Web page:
There are plenty of resources online to help you find out if what you’re experiencing is in fact repressed emotion.

What You Can Do About Repressed Emotions

For me, it all came down to not being able to explain why I was having the symptoms I was. I had tried everything, and nothing worked

If you have tried to find various ways of treating your pain, only to suffer longer and more intense chronic pain, then this could be a sign your body has been repressing emotion.

Now, just realizing this and feeling your feelings isn’t going to suddenly cure your symptoms. Unfortunately, like anything else, it takes time to recognize and sit with these emotions that you’ve been ignoring for so long.

There are so many layers to you — feeling our emotions won’t cure us, but it is an excellent start towards relieving some of this built-up energy.

I recommend following experts such as Adriana Bucci’s letsgetyourshifttogether account on Instagram, who speaks to this concept regularly.

Her reels are amazing free resources that can help you find your path towards healing. I highly suggest following her as a first step toward educating yourself about repressed emotions and how to start to heal from them.

To live a healthier, more comfortable life, we need to addressing the root cause. Seeking help from a counselor, therapist, or psychiatrist is helpful, but it’s the work that you do outside of those sessions that will truly help you heal.

You may also find that traditional therapy doesn’t always work for you. Therapists may examine these feelings more deeply, or give you the space to heal, but doing the work outside of these sessions is what is going to help you move forward.

Exercises such as journaling and allowing yourself to feel the intensity of your emotions — accepting them without judgment — are excellent starts towards opening up your body and mind. 

As someone who is still in the healing process, this sort of thing takes time and patience. Exercises like journaling don’t always feel like they’re working, and it’s incredibly easy to give up and go back to ignoring the symptoms altogether.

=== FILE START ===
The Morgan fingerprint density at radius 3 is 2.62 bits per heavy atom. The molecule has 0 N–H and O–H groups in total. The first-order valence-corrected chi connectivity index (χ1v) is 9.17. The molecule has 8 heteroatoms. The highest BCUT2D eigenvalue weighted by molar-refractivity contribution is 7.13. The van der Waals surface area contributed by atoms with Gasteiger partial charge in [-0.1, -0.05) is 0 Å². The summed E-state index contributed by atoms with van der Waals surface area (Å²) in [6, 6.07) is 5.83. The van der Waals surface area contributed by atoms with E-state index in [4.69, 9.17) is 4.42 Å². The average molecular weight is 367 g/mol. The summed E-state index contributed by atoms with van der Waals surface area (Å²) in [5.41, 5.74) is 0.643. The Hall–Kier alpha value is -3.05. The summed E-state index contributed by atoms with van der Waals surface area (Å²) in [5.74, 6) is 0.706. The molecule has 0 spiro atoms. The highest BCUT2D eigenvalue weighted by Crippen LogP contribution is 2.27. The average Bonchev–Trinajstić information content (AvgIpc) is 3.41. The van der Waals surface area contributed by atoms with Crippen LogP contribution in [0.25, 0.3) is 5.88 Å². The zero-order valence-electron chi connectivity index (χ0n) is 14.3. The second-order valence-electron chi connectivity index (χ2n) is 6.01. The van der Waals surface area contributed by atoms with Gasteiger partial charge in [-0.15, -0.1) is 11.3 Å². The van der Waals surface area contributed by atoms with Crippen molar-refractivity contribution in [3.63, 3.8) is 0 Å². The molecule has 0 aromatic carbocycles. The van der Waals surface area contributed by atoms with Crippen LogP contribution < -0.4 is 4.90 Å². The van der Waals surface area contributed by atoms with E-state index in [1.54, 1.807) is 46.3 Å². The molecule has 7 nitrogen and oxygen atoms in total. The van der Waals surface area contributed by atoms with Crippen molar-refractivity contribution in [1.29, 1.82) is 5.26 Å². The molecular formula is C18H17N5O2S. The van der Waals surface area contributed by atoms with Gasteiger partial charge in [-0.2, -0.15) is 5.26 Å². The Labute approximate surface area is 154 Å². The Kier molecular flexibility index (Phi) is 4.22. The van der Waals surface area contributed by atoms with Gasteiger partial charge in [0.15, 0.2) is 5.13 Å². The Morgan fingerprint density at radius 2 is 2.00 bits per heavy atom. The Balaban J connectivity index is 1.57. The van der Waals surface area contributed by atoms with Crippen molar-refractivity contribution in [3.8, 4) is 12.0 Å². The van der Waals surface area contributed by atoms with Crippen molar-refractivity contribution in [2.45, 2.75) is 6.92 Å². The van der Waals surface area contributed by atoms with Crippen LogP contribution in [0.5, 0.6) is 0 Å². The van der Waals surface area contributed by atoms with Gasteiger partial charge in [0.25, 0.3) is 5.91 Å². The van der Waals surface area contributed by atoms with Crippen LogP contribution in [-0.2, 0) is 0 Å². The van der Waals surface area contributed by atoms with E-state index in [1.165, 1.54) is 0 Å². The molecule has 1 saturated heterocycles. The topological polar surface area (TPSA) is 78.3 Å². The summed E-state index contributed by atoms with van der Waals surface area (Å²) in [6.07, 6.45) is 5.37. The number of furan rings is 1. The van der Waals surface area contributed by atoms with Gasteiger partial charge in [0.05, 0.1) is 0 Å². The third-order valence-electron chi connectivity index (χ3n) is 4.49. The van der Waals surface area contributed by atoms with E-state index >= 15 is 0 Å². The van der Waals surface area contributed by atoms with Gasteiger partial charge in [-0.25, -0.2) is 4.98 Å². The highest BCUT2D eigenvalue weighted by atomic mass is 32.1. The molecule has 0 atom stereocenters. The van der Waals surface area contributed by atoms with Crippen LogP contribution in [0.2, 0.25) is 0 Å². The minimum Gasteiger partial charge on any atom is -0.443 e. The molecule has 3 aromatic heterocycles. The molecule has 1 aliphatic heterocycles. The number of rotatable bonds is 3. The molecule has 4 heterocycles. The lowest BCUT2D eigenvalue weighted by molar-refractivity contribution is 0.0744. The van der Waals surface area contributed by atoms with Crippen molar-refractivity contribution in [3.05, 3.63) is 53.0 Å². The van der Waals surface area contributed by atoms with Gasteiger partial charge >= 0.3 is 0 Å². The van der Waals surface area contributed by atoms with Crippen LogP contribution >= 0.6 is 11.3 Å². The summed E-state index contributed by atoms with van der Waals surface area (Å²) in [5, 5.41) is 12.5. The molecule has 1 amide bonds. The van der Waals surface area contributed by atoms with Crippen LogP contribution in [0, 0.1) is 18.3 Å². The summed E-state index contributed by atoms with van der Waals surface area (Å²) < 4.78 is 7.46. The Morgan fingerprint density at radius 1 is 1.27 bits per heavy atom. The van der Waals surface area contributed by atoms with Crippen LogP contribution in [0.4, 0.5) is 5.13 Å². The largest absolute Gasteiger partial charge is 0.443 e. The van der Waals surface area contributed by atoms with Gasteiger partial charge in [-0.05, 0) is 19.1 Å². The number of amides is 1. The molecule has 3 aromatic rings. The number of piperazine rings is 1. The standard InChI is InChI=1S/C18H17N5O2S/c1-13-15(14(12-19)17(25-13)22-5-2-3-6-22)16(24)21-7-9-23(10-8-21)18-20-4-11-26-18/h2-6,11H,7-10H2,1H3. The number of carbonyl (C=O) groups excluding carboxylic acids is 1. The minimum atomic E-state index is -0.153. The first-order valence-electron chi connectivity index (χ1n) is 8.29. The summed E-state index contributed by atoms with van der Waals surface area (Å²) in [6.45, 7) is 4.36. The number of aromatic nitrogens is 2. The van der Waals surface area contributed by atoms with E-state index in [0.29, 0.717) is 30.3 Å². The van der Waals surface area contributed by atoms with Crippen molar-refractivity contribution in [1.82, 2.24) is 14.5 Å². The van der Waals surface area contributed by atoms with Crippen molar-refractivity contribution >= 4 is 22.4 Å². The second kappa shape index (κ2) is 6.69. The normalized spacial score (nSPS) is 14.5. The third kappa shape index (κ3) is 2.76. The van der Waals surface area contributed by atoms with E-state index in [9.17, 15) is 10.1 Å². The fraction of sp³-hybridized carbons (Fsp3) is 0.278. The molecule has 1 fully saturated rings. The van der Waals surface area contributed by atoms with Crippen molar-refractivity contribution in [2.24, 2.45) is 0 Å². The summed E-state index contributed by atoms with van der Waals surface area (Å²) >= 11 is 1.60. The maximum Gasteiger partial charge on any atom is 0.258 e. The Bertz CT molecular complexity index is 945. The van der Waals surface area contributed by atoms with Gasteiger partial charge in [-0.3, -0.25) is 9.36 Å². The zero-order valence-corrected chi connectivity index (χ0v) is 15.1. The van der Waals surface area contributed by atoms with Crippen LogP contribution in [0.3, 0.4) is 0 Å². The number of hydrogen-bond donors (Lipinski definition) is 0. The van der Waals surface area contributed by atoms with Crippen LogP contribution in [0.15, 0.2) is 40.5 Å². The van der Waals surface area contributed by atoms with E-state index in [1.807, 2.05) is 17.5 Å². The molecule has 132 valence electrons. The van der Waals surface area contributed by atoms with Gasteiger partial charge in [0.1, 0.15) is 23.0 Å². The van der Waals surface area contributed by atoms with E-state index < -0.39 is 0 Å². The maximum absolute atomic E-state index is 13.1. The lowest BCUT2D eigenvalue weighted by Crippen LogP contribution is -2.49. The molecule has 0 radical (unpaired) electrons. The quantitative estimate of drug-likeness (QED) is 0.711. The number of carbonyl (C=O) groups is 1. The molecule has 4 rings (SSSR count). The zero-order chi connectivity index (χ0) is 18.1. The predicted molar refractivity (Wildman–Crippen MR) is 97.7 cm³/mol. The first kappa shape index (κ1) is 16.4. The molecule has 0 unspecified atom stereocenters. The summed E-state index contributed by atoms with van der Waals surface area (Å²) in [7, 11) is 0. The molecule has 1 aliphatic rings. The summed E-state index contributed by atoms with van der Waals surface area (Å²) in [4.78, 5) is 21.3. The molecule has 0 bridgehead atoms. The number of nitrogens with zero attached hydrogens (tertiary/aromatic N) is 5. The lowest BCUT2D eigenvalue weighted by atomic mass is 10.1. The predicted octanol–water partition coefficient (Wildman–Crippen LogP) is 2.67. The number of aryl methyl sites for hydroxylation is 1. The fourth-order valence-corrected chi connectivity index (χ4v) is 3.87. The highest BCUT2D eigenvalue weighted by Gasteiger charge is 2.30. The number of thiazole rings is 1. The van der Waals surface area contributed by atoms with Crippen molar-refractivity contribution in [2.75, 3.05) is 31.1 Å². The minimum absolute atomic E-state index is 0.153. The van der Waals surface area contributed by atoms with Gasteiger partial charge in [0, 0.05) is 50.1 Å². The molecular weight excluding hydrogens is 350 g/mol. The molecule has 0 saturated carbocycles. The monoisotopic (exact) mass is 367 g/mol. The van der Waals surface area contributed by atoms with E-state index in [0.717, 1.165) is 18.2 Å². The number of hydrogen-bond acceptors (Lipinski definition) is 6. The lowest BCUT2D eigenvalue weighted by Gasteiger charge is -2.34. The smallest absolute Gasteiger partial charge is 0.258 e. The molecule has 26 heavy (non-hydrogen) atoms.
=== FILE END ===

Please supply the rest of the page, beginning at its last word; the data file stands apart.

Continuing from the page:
After all, we made it this far without doing anything about it, right?

But you’ll find that your symptoms caused by repressed emotions will only continue to increase in intensity, and, no matter the medication or treatment plan you’re on, nothing will seem to help.

A New World for Mental Health

Today, we are slowly beginning to enter a world where mental health is actively talked about. 

Sharing stories, experiences, and journeys is healing for me, but hopefully also healing for the community trying to work through these issues.

I wasn’t aware of repressed emotions and emotional dysregulation in the body until this past year, and I’ve been an active part of the mental health community for a long time.

Just because I’ve been an active member and have spent lots of time working on myself doesn’t mean I know it all already — I’m constantly learning new tools, techniques, and information that isn’t as readily available or accepted in the clinical community. 

If you’ve suffered from undiagnosed conditions, strange and consistent symptoms, you are not alone.

Your body is telling you something, and your body never lies — listen to it.

You can and will be able to heal from this.

Take a deep breath.

Reading this alone shows you’re stronger and more committed than you think. 

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Samantha Mineroff

Samantha Mineroff is a writer, mental health advocate, and aspiring author. In 2018, her paper, “The Rhetoric of Major Depressive Disorder: Performativity and Intra-activity of Emotions in Major Depression” won best seminar paper award at West Chester University of Pennsylvania. At the Poetics And Linguistics Association (PALA) Conference in 2019, she went to The University of Liverpool to present her paper “An Application of Scripts, Schemas, and Negative Accommodation Theory in Leslie Jamison’s The Empathy Exams.” She currently works as a marketing writer for clinical research. She enjoys live jazz, good conversation, and writing letters. You can reach her at sammineroff@gmail.com